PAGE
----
According to Halifax
Confidence in the UK housing market has stabilised following a record decline, according to the latest Halifax Housing Market Confidence Tracker.
The survey, which tracks House Price Optimism (HPO) – consumer sentiment on whether house prices will be higher or lower in a year’s time – has shown a small improvement (+2 points) from a net +42 in October 2016 to +44. This improvement followed a record fall in October 2016 following the EU referendum result.
HPO peaked at +68 in May 2015 around the time of the General Election. The lowest level ever recorded was -2 in October 2011 after a period of declining house prices – the only time it has ever been in negative territory.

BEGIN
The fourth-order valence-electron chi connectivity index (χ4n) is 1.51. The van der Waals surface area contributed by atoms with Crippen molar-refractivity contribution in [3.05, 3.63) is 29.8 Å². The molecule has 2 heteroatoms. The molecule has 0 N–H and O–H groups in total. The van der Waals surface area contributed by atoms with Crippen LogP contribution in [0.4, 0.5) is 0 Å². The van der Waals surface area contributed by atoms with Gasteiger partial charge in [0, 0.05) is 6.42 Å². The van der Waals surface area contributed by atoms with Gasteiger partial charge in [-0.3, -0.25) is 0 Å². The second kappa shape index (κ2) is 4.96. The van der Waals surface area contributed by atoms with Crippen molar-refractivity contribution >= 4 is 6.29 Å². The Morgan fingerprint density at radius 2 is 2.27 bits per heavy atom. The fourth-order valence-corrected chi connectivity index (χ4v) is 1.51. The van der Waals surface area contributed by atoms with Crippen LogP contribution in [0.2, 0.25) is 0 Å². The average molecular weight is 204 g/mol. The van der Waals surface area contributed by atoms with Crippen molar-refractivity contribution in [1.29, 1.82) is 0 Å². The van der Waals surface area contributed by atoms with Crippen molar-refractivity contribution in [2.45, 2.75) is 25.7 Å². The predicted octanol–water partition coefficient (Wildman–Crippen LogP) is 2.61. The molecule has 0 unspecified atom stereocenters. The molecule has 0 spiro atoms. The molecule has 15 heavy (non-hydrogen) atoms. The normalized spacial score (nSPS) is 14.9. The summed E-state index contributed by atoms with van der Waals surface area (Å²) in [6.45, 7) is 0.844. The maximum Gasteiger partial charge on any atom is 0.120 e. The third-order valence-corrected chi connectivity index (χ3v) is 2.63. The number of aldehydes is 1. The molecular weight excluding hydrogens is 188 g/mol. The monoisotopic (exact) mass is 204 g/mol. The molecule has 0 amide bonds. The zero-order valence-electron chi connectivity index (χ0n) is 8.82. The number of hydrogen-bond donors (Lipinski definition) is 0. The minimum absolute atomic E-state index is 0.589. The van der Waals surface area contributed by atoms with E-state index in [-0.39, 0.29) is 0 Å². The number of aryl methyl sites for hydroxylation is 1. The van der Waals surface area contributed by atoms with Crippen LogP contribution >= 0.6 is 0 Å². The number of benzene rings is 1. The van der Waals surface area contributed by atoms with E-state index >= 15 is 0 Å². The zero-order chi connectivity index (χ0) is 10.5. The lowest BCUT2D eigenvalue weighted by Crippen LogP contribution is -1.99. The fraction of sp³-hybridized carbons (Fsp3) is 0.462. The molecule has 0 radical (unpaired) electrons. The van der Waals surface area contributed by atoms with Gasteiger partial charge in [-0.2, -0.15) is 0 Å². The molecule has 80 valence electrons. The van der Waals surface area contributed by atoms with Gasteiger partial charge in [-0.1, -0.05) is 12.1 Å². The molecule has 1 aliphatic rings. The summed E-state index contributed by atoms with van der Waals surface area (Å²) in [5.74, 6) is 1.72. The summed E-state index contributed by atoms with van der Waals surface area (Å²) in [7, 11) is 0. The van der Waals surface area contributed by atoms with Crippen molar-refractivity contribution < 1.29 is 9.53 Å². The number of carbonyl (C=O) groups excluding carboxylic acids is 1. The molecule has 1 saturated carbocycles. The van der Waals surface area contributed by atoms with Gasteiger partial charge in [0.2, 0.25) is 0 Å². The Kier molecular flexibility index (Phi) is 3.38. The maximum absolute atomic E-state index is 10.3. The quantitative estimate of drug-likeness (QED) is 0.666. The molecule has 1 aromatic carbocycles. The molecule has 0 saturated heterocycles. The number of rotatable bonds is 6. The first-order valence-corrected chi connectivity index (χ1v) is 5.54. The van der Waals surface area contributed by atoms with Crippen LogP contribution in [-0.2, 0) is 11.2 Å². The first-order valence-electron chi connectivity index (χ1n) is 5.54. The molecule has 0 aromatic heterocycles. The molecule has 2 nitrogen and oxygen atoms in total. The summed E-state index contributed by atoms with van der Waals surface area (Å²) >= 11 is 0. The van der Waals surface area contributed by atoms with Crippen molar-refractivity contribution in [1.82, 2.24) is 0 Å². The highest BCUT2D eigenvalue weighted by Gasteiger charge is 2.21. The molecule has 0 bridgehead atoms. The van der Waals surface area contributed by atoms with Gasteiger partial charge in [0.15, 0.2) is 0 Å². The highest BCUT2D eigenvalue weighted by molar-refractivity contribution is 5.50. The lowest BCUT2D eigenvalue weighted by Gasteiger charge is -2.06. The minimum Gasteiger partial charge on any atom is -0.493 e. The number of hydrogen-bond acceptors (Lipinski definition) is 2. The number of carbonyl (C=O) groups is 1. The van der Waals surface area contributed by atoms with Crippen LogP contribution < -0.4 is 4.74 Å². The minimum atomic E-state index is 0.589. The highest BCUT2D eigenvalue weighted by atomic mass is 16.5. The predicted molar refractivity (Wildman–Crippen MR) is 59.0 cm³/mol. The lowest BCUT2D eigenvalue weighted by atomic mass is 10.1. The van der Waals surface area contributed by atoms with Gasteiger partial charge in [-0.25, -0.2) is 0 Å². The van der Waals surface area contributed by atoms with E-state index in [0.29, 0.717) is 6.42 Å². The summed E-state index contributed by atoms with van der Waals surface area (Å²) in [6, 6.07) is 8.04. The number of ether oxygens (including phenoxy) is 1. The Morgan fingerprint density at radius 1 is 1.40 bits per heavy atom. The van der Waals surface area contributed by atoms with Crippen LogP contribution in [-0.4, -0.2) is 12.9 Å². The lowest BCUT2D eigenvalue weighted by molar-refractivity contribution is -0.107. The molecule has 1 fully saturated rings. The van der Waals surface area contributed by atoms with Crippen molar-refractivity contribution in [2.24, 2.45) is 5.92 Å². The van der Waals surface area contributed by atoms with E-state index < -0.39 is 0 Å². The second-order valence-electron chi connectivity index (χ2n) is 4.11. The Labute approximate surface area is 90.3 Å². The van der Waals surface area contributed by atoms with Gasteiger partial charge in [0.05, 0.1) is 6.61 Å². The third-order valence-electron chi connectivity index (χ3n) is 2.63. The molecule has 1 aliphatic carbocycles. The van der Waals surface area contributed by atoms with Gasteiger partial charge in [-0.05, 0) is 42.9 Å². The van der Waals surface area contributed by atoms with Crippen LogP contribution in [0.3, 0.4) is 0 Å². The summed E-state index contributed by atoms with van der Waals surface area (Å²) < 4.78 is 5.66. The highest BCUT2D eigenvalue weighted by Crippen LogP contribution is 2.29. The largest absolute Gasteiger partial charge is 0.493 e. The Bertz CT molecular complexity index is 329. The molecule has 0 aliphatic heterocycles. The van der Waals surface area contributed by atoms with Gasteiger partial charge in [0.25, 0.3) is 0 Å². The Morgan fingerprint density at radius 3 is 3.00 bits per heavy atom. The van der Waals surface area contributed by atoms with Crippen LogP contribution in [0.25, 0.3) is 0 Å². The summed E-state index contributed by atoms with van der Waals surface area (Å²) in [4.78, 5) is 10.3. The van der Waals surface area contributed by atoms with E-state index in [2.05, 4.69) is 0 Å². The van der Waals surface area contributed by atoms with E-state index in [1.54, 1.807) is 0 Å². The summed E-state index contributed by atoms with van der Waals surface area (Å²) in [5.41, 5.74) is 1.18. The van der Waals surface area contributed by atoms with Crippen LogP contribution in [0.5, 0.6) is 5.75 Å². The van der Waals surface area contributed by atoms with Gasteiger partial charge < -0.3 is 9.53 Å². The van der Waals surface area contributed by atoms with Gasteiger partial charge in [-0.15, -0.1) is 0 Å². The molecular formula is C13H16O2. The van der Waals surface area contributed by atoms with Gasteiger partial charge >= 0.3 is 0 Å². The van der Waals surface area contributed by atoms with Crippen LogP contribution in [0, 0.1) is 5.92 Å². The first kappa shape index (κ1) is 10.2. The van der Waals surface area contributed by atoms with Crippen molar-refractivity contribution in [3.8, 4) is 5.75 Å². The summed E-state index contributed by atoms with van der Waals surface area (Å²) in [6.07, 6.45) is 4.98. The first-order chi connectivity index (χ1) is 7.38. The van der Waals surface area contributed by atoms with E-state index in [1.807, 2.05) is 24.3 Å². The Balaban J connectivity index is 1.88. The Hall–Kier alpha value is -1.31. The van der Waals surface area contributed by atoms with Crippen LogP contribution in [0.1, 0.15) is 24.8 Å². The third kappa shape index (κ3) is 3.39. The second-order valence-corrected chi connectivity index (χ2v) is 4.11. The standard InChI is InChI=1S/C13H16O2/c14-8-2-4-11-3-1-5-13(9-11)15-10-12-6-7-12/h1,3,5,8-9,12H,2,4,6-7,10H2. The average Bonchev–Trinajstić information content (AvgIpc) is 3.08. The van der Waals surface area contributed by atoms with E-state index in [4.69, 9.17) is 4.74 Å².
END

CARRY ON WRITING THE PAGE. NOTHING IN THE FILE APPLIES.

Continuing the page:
Nearly six in 10 (58 per cent) expect the average property price to rise in the next 12 months, compared to just one in 10 (14 per cent) who expect prices to fall. However, this compares to a record high of 72 per cent who were anticipating price rises in May 2015.
Among those who expect the average price to rise, there has been a shift towards expecting more modest rises; those expecting rises of up to 5 per cent have increased from 26 per cent to 30 per cent since October. Over a quarter (28 per cent) expect prices to be higher by 5 per cent or more.
UK average house prices over the last year rose by 3.8 per cent to £219,949 (February 2017).
Martin Ellis, Halifax housing economist, said: “House Price Optimism is little changed since the October 2016 measure, which is significant because it was the first post-Brexit survey and recorded the steepest fall since the tracker began. The latest results suggest that consumer confidence in the housing market is potentially settling into a new lower ‘normal’.
“This sentiment echoes the slowdown in the annual rate of house price growth, which has more than halved over the past 12 months.”